- Consumer Sentinel Network
- The President's Identity Theft Task Force
- FTC Survey
- 2012 Javelin Strategy & Research Report
- Immigration Fraud
- It Can Happen to Anyone
- A Big Problem
- Terrorism and Identity Theft
- What Do Identity Thieves Do?
- Phishing-Go Phish
- Who Do You Trust?
- How Do You Know That You Have Been a Victim of Phishing?
- What You Can Do to Prevent Identity Theft
You might remember the commercials by Citibank about its identity theft protections in which the voice of a young woman describing the bustier she bought with her credit card comes out of the body of an overweight, slovenly man. The ads made their point, but unfortunately so did the identity thieves who targeted Citibank and other companies through a tactic known as “phishing,” in which they sent e-mails to unsuspecting consumers telling them that they needed to click on a hyperlink to update their information with the companies. When unsuspecting victims clicked on the hyperlink, they came to a Web site that looked like the real McCoy, or Citibank for that matter, but it was a phony. When the consumer entered his or her personal information, such as Social Security number or a credit card number, the identity thief had all he or she needed to either use the information to steal the identity of the victim or sell the information to other thieves. In the last two months of 2003, Citibank issued 14 alerts to its customers warning them of this dangerous scam.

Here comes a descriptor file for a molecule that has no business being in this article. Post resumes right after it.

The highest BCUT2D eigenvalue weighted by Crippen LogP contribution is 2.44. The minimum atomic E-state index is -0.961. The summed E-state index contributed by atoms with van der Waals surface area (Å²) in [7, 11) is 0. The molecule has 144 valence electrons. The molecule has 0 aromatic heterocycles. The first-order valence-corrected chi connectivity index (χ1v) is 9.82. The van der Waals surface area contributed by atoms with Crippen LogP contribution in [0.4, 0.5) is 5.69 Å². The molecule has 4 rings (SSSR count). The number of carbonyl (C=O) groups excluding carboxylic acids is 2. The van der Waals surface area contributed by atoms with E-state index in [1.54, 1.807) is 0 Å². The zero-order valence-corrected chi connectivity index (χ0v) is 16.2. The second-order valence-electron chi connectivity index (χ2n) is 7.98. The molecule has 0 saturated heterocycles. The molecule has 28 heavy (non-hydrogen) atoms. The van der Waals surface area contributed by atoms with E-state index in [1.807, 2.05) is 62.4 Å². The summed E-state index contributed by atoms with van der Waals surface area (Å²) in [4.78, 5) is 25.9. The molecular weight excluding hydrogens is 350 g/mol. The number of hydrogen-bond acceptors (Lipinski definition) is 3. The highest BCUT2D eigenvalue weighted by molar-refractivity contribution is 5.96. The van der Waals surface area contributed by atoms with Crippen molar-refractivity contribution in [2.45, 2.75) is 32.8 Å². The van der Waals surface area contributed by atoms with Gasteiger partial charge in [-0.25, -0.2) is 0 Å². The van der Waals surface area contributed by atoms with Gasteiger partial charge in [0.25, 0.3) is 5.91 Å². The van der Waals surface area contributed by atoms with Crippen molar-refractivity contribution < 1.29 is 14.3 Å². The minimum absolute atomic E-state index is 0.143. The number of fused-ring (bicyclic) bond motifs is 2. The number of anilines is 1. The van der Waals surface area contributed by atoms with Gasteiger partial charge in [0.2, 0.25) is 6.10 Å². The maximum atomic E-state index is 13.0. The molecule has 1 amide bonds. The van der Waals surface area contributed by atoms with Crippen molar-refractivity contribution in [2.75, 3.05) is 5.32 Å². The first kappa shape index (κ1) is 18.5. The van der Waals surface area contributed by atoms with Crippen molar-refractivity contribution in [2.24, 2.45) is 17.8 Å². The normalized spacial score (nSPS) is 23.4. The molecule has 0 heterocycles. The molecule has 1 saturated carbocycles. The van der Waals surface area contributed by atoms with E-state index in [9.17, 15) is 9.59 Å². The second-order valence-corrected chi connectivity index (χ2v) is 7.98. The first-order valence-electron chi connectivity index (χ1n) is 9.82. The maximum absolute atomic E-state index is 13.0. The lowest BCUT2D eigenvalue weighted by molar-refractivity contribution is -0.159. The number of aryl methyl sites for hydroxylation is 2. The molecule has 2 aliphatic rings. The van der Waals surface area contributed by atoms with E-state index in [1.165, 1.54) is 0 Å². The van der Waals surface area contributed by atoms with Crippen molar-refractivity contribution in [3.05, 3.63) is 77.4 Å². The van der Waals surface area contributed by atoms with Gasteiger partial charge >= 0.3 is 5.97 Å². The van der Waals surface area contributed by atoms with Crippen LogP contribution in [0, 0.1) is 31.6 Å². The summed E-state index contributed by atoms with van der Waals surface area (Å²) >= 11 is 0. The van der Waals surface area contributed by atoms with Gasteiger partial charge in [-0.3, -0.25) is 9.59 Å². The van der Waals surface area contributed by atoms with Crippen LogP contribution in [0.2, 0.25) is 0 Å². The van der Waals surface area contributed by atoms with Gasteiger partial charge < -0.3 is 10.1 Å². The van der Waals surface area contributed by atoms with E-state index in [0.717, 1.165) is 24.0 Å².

The term “phishing” goes back to the early days of America Online (AOL) when it charged its customers an hourly rate. Young Internet users with an addiction to their computers, not very much cash, and a bit of larceny in their hearts sent e-mails or instant messages through which they purported to be AOL customer service agents. In these phony e-mails under those false pretenses, they would ask for the unwary victim’s passwords in order to stay online on someone else’s dime. After a while, this phony fishing expedition, fishing for information, came to be known as “phishing.”
Phishing with a Pal
PayPal is a company with which anyone who has ever bought something on eBay is familiar. PayPal is an online payment service, owned by eBay, used to securely transfer money electronically. Through the popularity of eBay’s online auction site, PayPal has gathered 40 million customers who use its services to make sure that the exchange of funds for auctioned items is done safely and securely. But for many people, that safety and security are an illusion. Through phishing, a con man sets up a Web site that imitates a legitimate Web site, such as PayPal, but whose sole purpose is to obtain sensitive personal financial information that can be used to facilitate identity theft. With the computer and software technology so readily available to pull off such a crime, the skill and artistry of the forgers of yesterday are not needed by the identity-stealing phishers of today.